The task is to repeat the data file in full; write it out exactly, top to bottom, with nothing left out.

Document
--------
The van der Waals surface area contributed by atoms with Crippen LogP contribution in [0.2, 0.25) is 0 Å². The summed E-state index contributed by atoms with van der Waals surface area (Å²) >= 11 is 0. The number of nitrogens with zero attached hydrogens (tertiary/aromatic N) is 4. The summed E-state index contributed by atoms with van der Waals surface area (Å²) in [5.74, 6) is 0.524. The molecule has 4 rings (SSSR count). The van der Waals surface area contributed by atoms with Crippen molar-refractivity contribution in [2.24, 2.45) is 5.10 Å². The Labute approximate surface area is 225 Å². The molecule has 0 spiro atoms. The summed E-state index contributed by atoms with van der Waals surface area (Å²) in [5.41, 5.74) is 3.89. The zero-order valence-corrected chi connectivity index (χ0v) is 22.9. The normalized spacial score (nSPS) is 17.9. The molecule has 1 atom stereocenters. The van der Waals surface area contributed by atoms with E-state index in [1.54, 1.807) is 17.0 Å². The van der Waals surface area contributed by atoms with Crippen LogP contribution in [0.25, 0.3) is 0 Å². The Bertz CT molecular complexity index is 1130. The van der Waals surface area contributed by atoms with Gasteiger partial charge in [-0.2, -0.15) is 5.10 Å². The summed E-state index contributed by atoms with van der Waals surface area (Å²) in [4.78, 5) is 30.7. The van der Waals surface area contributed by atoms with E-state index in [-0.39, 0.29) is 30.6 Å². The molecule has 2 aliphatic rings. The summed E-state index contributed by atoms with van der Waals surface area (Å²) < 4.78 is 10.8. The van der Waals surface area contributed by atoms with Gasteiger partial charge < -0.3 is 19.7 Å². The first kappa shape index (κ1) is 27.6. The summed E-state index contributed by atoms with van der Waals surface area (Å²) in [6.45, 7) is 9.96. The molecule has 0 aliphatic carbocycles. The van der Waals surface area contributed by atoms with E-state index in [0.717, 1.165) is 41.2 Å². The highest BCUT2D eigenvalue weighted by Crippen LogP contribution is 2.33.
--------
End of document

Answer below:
The van der Waals surface area contributed by atoms with Crippen LogP contribution in [0.2, 0.25) is 0 Å². The summed E-state index contributed by atoms with van der Waals surface area (Å²) >= 11 is 0. The number of nitrogens with zero attached hydrogens (tertiary/aromatic N) is 4. The summed E-state index contributed by atoms with van der Waals surface area (Å²) in [5.74, 6) is 0.524. The molecule has 4 rings (SSSR count). The van der Waals surface area contributed by atoms with Crippen molar-refractivity contribution in [2.24, 2.45) is 5.10 Å². The Labute approximate surface area is 225 Å². The molecule has 0 spiro atoms. The summed E-state index contributed by atoms with van der Waals surface area (Å²) in [5.41, 5.74) is 3.89. The zero-order valence-corrected chi connectivity index (χ0v) is 22.9. The normalized spacial score (nSPS) is 17.9. The molecule has 1 atom stereocenters. The van der Waals surface area contributed by atoms with E-state index in [1.54, 1.807) is 17.0 Å². The van der Waals surface area contributed by atoms with Crippen LogP contribution in [0.25, 0.3) is 0 Å². The Bertz CT molecular complexity index is 1130. The van der Waals surface area contributed by atoms with Gasteiger partial charge in [-0.2, -0.15) is 5.10 Å². The summed E-state index contributed by atoms with van der Waals surface area (Å²) in [4.78, 5) is 30.7. The van der Waals surface area contributed by atoms with E-state index in [-0.39, 0.29) is 30.6 Å². The molecule has 2 aliphatic rings. The summed E-state index contributed by atoms with van der Waals surface area (Å²) < 4.78 is 10.8. The van der Waals surface area contributed by atoms with Gasteiger partial charge < -0.3 is 19.7 Å². The first kappa shape index (κ1) is 27.6. The summed E-state index contributed by atoms with van der Waals surface area (Å²) in [6.45, 7) is 9.96. The molecule has 0 aliphatic carbocycles. The van der Waals surface area contributed by atoms with E-state index in [0.717, 1.165) is 41.2 Å². The highest BCUT2D eigenvalue weighted by Crippen LogP contribution is 2.33.